In my previous post, I talked about two different setup options for the NATO player for the scenario, “Southern Thrust” in LnLP’s brigade level WW3 game, “Dawn’s Early Light”. In this article, I’d like to look at the Soviet setup.
The Soviets get a big advantage here since they set up after the NATO player. Therefore, a smart Soviet player is going to need to watch carefully how the NATO player splits his forces in order to find a weakness and exploit it.
In the previous article, I gave an example of a static “forward defense” setup for NATO that probably won’t work. If the NATO player decides for this kind of setup, the Soviet player can easily just split his forces evenly and drive for Eisenbach on the right and the three cities on the left.
The Soviet player sends the 33rd Motorized Rifle Division down on the left. They should have the Canadians either defeated or badly hurt by the afternoon of Day 1. After that, it’s a simple matter of splitting up your brigades into two separate forces. One force should rush for the cities. You’ll probably take Jungweiler without much of a fight and then grab Schneiderberg and Mittelbaum without much resistance. The other Soviet brigade should be sent down towards the southwest to cut off NATO reinforcements entering the board. A more cautious Soviet player may want to keep a couple of token units from the 33rd MRD up near Stahlhammer AFB just to protect it, but it’s probably not even necessary.
The 1st Guards Tank Division to the east can easily outmaneuver the US armor elements. Simply send a brigade or two to tie up the Americans while the rest of your armor slips around them and heads towards Eisenbach. The Soviet player can also send some reinforcements over the bridge in the center of the map just to help out the 33 MRD in the unlikely event that it runs into trouble or delays in taking out the Canadians. It might be worth sending a couple of units down towards A17 where the NATO player can send in reinforcements.
With this kind of approach, it’s highly likely the Soviets will be able to win. Use your artillery assets to take out Eisenbach and the other cities and if you get the 2nd Airborne, land them into any newly captured cities, which frees up your other units to attack any stubbornly-defended NATO cities.
Let’s look at another possible NATO setup and some possible moves for the Soviets.
The above NATO setup creates considerable problems for the Soviet player. Although reaching the objectives is going to be much easier this time, there are some careful NATO traps set for the Soviets. Furthermore, NATO basically has control over the bridge in the center of the map, which makes it harder for the Warsaw Pact units to help each other out, while making it easier for NATO to do the same.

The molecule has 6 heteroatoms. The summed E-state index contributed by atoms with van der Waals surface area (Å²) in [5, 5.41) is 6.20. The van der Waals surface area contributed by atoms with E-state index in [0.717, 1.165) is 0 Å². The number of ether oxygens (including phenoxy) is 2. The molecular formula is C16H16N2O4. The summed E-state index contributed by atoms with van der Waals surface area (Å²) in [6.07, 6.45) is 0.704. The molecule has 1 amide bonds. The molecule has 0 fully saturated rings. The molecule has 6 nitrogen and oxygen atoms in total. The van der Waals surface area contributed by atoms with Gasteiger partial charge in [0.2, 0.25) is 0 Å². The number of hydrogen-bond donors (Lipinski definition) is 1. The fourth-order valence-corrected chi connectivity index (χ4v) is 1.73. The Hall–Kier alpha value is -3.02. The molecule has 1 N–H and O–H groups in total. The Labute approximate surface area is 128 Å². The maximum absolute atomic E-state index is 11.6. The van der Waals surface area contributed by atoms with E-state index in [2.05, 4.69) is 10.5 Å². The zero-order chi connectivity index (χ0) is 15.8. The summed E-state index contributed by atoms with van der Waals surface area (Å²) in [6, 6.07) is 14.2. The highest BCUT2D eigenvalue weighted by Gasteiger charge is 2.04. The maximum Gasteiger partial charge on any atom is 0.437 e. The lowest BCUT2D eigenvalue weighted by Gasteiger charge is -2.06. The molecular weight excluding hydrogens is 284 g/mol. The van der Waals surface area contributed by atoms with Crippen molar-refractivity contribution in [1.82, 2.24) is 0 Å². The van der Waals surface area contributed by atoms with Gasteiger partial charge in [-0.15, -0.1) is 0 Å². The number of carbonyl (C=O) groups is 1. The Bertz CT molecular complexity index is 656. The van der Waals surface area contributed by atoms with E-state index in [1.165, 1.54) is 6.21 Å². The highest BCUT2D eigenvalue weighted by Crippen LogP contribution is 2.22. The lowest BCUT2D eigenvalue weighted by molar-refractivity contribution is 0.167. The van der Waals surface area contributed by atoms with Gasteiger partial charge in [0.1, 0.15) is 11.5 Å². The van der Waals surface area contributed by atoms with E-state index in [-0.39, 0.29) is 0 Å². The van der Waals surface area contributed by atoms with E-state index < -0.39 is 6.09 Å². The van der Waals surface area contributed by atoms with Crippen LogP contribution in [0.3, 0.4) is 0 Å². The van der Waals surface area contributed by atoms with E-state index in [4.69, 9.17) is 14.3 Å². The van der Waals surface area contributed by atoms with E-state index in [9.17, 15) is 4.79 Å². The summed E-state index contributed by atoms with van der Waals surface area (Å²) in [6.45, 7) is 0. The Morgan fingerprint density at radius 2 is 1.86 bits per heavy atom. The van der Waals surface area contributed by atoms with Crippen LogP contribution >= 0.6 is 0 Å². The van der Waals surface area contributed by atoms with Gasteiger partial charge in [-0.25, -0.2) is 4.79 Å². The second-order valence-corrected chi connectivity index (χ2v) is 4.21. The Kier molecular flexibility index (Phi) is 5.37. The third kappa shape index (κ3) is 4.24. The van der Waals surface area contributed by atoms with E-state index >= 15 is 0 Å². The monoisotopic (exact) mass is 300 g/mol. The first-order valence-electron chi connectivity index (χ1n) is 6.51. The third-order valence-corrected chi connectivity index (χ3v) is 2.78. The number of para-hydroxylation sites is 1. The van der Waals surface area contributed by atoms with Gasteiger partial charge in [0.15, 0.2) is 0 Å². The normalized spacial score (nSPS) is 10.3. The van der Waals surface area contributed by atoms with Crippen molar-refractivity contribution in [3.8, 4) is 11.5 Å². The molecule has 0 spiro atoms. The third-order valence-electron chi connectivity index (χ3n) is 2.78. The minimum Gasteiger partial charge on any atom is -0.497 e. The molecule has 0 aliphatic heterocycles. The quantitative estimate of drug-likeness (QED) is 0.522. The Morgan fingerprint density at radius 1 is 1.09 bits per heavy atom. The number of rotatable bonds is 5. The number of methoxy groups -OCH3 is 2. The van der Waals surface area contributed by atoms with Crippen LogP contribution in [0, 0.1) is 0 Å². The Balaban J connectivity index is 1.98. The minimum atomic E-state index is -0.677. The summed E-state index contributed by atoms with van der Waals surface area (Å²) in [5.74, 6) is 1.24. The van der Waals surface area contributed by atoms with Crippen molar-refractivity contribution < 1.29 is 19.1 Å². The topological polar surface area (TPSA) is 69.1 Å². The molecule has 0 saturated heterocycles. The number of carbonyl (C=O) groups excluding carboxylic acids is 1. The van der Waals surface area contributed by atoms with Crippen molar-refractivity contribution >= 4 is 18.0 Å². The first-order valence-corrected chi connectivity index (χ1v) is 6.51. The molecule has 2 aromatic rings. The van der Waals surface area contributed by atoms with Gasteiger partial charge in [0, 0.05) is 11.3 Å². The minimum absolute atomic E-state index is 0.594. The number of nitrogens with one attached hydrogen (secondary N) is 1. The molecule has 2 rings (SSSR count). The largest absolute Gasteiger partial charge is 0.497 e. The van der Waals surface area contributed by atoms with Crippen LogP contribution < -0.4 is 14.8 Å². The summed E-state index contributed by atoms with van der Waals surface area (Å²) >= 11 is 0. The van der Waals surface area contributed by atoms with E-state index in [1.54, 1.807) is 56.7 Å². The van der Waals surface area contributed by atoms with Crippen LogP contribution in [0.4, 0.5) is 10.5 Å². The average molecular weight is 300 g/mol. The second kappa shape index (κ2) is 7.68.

With the standard two-pronged attack as outlined above, the Soviet player, unless he is very lucky, will probably not take 3 of 4 cities on the left flank. NATO’s tighter defensive positions around Jungweiler, Schneiderberg and Mittelbaum probably mean that the 33MRD will need to commit all of its brigades to taking thos cities. This means that NATO reinforcements will enter the map from the southwest with no resistance and then damage the 33MRD beyond repair.
On the right flank, things don’t look so rosy either. Sure, the Soviet player will get forces down to Eisenbach easily and probably even take the city. However, the NATO player will probably send his full-strength armor units down to slaughter the 1GDT tanks and men as they assault on the city. There’s a very good chance that the Americans will re-take the city at some point after inflicting some horrifying losses on the Russians.
The ideal approach for the Soviets here may be to simply abandon one of the flanks, set up a defensive force around Stahlhammer AFB and put the combined strength of the 33 MRD and 1GDT together for one big push. Personally, I would recommend hitting the right flank and going for Eisenbach. The left flank with the forest and rough hexes are slow-moving and the units are hemmed in between the mountains and the edge of the board. The right flank near Eisenbach has plenty of open ground for maneuver.
In this situation, the 1GDT goes directly for the tanks of the US 5th while the 33MRD goes straight for Eisenbach. The 1st Guards Tank will probably defeat the US armor, while the Canadians will probably rush straight east to defend the bridge crossing hexes or even Eisenbach itself. Either way, things work well for the Russians. Eisenbach cannot be held under an assault by a full division. The US 5th will be tied up by the entire 1st Guards Tank Division and, if the Soviets can manage to crush the US armor quickly enough, they can rush the survivors over the bridge to take the now-undefended cities to the west.
The NATO player could counter this kind of approach a few different ways. A savvy US player will see the Soviet trap after setup and withdraw the US 5th tanks east across the river and defend the crossing. The Canadians could let the 33MRD take Eisenbach and focus all their defense efforts on the bridges. A particularly daring NATO player can send NATO reinforcements up towards Stahlhammer AFB to try and steal it from under the Soviets’ noses and garner a victory point.
As you can see from this article and the previous one, using different setup options in DEL and abandoning the tired static defense/standard attack patterns makes the game much more interesting for both players. Good players of DEL will immediately recognize the importance of controlling the bridges on the map and throwing the opponent off guard by taking some gambles during setup. Of course, selecting and using assets, having your different forces work together, and determining where and how to commit reinforcements are other important aspects of the game and I’ll be covering these in future articles.